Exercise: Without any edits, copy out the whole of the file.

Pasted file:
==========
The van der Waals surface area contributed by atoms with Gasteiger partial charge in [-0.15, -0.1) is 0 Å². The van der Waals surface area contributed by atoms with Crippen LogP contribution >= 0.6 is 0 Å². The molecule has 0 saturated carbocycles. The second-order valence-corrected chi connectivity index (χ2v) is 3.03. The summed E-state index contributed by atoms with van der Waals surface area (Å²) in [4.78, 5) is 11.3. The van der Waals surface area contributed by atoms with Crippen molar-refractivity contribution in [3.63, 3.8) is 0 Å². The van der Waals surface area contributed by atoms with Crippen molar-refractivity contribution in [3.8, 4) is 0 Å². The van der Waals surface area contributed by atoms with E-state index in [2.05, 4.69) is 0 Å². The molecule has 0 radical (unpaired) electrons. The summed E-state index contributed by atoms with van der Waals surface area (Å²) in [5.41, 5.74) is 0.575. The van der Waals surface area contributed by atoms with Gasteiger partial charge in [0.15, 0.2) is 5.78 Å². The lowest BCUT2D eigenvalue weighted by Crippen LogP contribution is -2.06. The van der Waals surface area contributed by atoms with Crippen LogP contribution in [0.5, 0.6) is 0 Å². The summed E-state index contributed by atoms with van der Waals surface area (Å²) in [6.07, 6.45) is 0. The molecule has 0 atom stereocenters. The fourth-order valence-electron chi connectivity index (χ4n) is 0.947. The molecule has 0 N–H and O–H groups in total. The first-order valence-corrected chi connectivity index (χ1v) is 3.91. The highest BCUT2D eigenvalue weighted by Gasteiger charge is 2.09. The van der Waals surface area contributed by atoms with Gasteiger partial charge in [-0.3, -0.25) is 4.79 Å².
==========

The van der Waals surface area contributed by atoms with Gasteiger partial charge in [-0.15, -0.1) is 0 Å². The van der Waals surface area contributed by atoms with Crippen LogP contribution >= 0.6 is 0 Å². The molecule has 0 saturated carbocycles. The second-order valence-corrected chi connectivity index (χ2v) is 3.03. The summed E-state index contributed by atoms with van der Waals surface area (Å²) in [4.78, 5) is 11.3. The van der Waals surface area contributed by atoms with Crippen molar-refractivity contribution in [3.63, 3.8) is 0 Å². The van der Waals surface area contributed by atoms with Crippen molar-refractivity contribution in [3.8, 4) is 0 Å². The van der Waals surface area contributed by atoms with E-state index in [2.05, 4.69) is 0 Å². The molecule has 0 radical (unpaired) electrons. The summed E-state index contributed by atoms with van der Waals surface area (Å²) in [5.41, 5.74) is 0.575. The van der Waals surface area contributed by atoms with Gasteiger partial charge in [0.15, 0.2) is 5.78 Å². The lowest BCUT2D eigenvalue weighted by Crippen LogP contribution is -2.06. The van der Waals surface area contributed by atoms with Crippen LogP contribution in [0.5, 0.6) is 0 Å². The summed E-state index contributed by atoms with van der Waals surface area (Å²) in [6.07, 6.45) is 0. The molecule has 0 atom stereocenters. The fourth-order valence-electron chi connectivity index (χ4n) is 0.947. The molecule has 0 N–H and O–H groups in total. The first-order valence-corrected chi connectivity index (χ1v) is 3.91. The highest BCUT2D eigenvalue weighted by Gasteiger charge is 2.09. The van der Waals surface area contributed by atoms with Gasteiger partial charge in [-0.3, -0.25) is 4.79 Å².